Under a microscope, its crystals gleam like tiny gems. But when the phosphate mineral struvite starts clinging to the guts of a sewage treatment plant, it quickly loses its charm.
Fed by the copious phosphorus in wastewater, struvite crystals form by the billions, amassing in cement-like chunks that clog pipes and valves and block water flow. “It’s (like) hardening of the arteries, that’s for sure,” laughs Steve Reusser, operations engineer for Madison’s sewage treatment plant, who routinely has to chip blocks of struvite out of pipes. “It’s one (problem) that just won’t go away. We keep juggling things, but we haven’t come up with a great solution yet.”
CALS soil scientist Phil Barak thinks he may now have one-and it’s surprising for its counterintuitive logic: Why not grow the pesky mineral on purpose?
The point is to bring the natural crystal formation under control, Barak says. One of his graduate students, Merin Abraham, has done this by dosing a sewage mix called acid digestate with limestone. The rise in pH causes the sewage to shed more than two-thirds of its phosphorus as crystals of struvite and brushite, a related mineral. Because those minerals are denser than water, they settle out of solution on their own, making them easy to remove before they congeal into hardened masses.
Limestone is cheaper than the iron salts that treatment plants now use to try to keep struvite at bay. And the new technology may have other benefits, such as reducing the amount of phosphorous in leftover bio-solids, which are often used as fertilizer. Reusser is working with the researchers to set up a pilot project at the Madison plant in the next year.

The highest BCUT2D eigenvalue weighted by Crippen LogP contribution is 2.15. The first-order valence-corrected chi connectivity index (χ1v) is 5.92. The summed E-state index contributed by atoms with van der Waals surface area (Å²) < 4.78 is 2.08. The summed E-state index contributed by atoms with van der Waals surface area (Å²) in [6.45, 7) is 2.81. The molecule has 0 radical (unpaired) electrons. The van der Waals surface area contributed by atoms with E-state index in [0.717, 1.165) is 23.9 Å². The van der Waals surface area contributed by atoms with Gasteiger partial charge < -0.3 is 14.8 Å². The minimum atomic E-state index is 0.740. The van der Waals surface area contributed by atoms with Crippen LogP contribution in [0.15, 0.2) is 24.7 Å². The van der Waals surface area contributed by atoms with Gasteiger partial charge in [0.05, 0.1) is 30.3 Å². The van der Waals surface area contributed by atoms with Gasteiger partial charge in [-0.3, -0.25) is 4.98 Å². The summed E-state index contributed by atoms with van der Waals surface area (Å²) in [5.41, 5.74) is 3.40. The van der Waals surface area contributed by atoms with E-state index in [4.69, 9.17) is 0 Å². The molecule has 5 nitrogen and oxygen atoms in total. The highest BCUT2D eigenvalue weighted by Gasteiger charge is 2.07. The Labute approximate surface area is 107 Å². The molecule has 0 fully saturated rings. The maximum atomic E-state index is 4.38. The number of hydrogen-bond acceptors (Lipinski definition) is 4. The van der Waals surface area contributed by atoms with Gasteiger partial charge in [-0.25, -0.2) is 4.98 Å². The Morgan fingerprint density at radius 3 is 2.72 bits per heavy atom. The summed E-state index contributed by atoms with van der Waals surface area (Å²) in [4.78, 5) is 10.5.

For Barak – who first encountered struvite 25 years ago, while a medic in the Israeli army – the project adds an unexpected chapter to his long fascination with the mineral. His first experience with it came while treating a tough sergeant who was reduced to tears by a bladder infection. When he examined the soldier’s urine under a microscope, Barak saw a collection of razor-sharp struvite crystals, which had formed due to the infection.
Years later, Barak read about a method for crystallizing minerals on a slick of fatty acid molecules, which scientists had used to grow a rare mineral known as vaterite. He was curious if he could do the same with struvite, and he tucked the idea away as something to try one day.
It took a high-school student – Menachem Tabanpour – to jumpstart the project. Now a senior majoring in biology and French, Tabanpour landed in Barak’s lab in the summer of 2004 as part of a NASA program for gifted high schoolers. Tabanpour handled Barak’s pet struvite project with ease, but he didn’t stop there. While waiting for experiments to finish, Tabanpour searched the literature and learned about the problems with struvite in sewage treatment plants. It was his suggestion that helped turn Barak’s curiosity into a potentially cost-saving solution.
“I’m not so stodgy to have forgotten that you need to listen,” says Barak. “The professor doesn’t know everything out of the gate.”